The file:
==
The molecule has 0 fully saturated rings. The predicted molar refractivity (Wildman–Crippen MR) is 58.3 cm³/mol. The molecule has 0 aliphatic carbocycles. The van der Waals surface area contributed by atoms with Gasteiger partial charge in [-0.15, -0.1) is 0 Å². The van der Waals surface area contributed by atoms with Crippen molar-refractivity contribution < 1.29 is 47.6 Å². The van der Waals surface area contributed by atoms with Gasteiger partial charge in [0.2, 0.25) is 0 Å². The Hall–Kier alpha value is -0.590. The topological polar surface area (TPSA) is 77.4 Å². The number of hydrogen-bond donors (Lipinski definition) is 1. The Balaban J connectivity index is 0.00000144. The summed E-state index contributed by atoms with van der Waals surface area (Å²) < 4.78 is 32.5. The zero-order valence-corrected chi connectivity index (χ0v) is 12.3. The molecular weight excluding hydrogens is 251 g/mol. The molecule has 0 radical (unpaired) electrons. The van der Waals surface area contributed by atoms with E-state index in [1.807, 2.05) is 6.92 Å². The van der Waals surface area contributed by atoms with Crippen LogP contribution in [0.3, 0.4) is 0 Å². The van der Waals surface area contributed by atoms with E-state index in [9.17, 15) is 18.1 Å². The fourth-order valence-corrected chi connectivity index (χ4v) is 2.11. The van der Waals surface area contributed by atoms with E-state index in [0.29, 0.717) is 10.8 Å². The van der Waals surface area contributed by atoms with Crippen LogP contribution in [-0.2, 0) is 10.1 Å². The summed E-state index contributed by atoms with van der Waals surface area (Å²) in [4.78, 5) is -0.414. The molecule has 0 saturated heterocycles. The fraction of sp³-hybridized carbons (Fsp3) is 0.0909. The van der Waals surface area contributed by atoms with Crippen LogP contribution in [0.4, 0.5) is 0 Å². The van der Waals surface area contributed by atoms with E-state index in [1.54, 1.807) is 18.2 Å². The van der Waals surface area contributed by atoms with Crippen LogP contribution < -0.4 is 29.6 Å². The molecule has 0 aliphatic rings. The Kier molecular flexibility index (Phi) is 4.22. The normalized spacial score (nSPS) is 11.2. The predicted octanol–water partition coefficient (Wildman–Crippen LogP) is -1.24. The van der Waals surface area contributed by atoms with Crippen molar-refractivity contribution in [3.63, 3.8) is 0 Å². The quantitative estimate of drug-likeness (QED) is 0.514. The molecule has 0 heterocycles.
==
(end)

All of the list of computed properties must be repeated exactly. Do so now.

The molecule has 0 fully saturated rings. The predicted molar refractivity (Wildman–Crippen MR) is 58.3 cm³/mol. The molecule has 0 aliphatic carbocycles. The van der Waals surface area contributed by atoms with Gasteiger partial charge in [-0.15, -0.1) is 0 Å². The van der Waals surface area contributed by atoms with Crippen molar-refractivity contribution < 1.29 is 47.6 Å². The van der Waals surface area contributed by atoms with Gasteiger partial charge in [0.2, 0.25) is 0 Å². The Hall–Kier alpha value is -0.590. The topological polar surface area (TPSA) is 77.4 Å². The number of hydrogen-bond donors (Lipinski definition) is 1. The Balaban J connectivity index is 0.00000144. The summed E-state index contributed by atoms with van der Waals surface area (Å²) < 4.78 is 32.5. The zero-order valence-corrected chi connectivity index (χ0v) is 12.3. The molecular weight excluding hydrogens is 251 g/mol. The molecule has 0 radical (unpaired) electrons. The van der Waals surface area contributed by atoms with E-state index in [1.807, 2.05) is 6.92 Å². The van der Waals surface area contributed by atoms with Crippen LogP contribution in [0.3, 0.4) is 0 Å². The van der Waals surface area contributed by atoms with E-state index in [9.17, 15) is 18.1 Å². The fourth-order valence-corrected chi connectivity index (χ4v) is 2.11. The van der Waals surface area contributed by atoms with E-state index in [0.29, 0.717) is 10.8 Å². The van der Waals surface area contributed by atoms with Crippen LogP contribution in [-0.2, 0) is 10.1 Å². The summed E-state index contributed by atoms with van der Waals surface area (Å²) in [4.78, 5) is -0.414. The molecule has 0 saturated heterocycles. The fraction of sp³-hybridized carbons (Fsp3) is 0.0909. The van der Waals surface area contributed by atoms with Crippen LogP contribution in [0.4, 0.5) is 0 Å². The van der Waals surface area contributed by atoms with E-state index in [1.54, 1.807) is 18.2 Å². The van der Waals surface area contributed by atoms with Crippen LogP contribution < -0.4 is 29.6 Å². The molecule has 0 aliphatic rings. The Kier molecular flexibility index (Phi) is 4.22. The normalized spacial score (nSPS) is 11.2. The predicted octanol–water partition coefficient (Wildman–Crippen LogP) is -1.24. The van der Waals surface area contributed by atoms with Crippen molar-refractivity contribution in [3.63, 3.8) is 0 Å². The quantitative estimate of drug-likeness (QED) is 0.514. The molecule has 0 heterocycles.